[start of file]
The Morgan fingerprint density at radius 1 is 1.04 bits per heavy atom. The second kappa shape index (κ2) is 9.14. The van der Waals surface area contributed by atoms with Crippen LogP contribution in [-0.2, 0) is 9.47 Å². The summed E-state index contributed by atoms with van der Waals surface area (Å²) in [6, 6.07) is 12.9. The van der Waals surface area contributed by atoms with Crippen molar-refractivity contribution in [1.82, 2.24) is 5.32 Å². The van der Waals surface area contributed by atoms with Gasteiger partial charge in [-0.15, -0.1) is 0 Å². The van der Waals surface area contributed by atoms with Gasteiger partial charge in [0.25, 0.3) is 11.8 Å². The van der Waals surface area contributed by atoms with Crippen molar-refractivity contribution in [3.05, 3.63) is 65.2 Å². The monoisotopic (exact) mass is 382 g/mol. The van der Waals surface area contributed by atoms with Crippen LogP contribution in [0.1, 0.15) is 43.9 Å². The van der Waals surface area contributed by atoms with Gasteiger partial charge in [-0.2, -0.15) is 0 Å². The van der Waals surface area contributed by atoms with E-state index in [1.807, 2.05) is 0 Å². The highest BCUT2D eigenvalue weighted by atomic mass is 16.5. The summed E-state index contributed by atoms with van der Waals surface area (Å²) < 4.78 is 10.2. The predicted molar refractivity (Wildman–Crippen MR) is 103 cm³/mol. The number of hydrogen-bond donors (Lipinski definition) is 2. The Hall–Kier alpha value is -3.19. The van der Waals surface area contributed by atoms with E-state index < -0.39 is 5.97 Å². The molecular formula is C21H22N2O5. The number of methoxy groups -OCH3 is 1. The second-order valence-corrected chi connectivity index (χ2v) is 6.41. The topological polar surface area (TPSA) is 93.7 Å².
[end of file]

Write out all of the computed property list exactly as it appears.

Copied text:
The Morgan fingerprint density at radius 1 is 1.04 bits per heavy atom. The second kappa shape index (κ2) is 9.14. The van der Waals surface area contributed by atoms with Crippen LogP contribution in [-0.2, 0) is 9.47 Å². The summed E-state index contributed by atoms with van der Waals surface area (Å²) in [6, 6.07) is 12.9. The van der Waals surface area contributed by atoms with Crippen molar-refractivity contribution in [1.82, 2.24) is 5.32 Å². The van der Waals surface area contributed by atoms with Gasteiger partial charge in [-0.15, -0.1) is 0 Å². The van der Waals surface area contributed by atoms with Gasteiger partial charge in [0.25, 0.3) is 11.8 Å². The van der Waals surface area contributed by atoms with Crippen molar-refractivity contribution in [3.05, 3.63) is 65.2 Å². The monoisotopic (exact) mass is 382 g/mol. The van der Waals surface area contributed by atoms with Crippen LogP contribution in [0.1, 0.15) is 43.9 Å². The van der Waals surface area contributed by atoms with Gasteiger partial charge in [-0.2, -0.15) is 0 Å². The van der Waals surface area contributed by atoms with E-state index in [1.807, 2.05) is 0 Å². The highest BCUT2D eigenvalue weighted by atomic mass is 16.5. The summed E-state index contributed by atoms with van der Waals surface area (Å²) < 4.78 is 10.2. The predicted molar refractivity (Wildman–Crippen MR) is 103 cm³/mol. The number of hydrogen-bond donors (Lipinski definition) is 2. The Hall–Kier alpha value is -3.19. The van der Waals surface area contributed by atoms with E-state index < -0.39 is 5.97 Å². The molecular formula is C21H22N2O5. The number of methoxy groups -OCH3 is 1. The second-order valence-corrected chi connectivity index (χ2v) is 6.41. The topological polar surface area (TPSA) is 93.7 Å².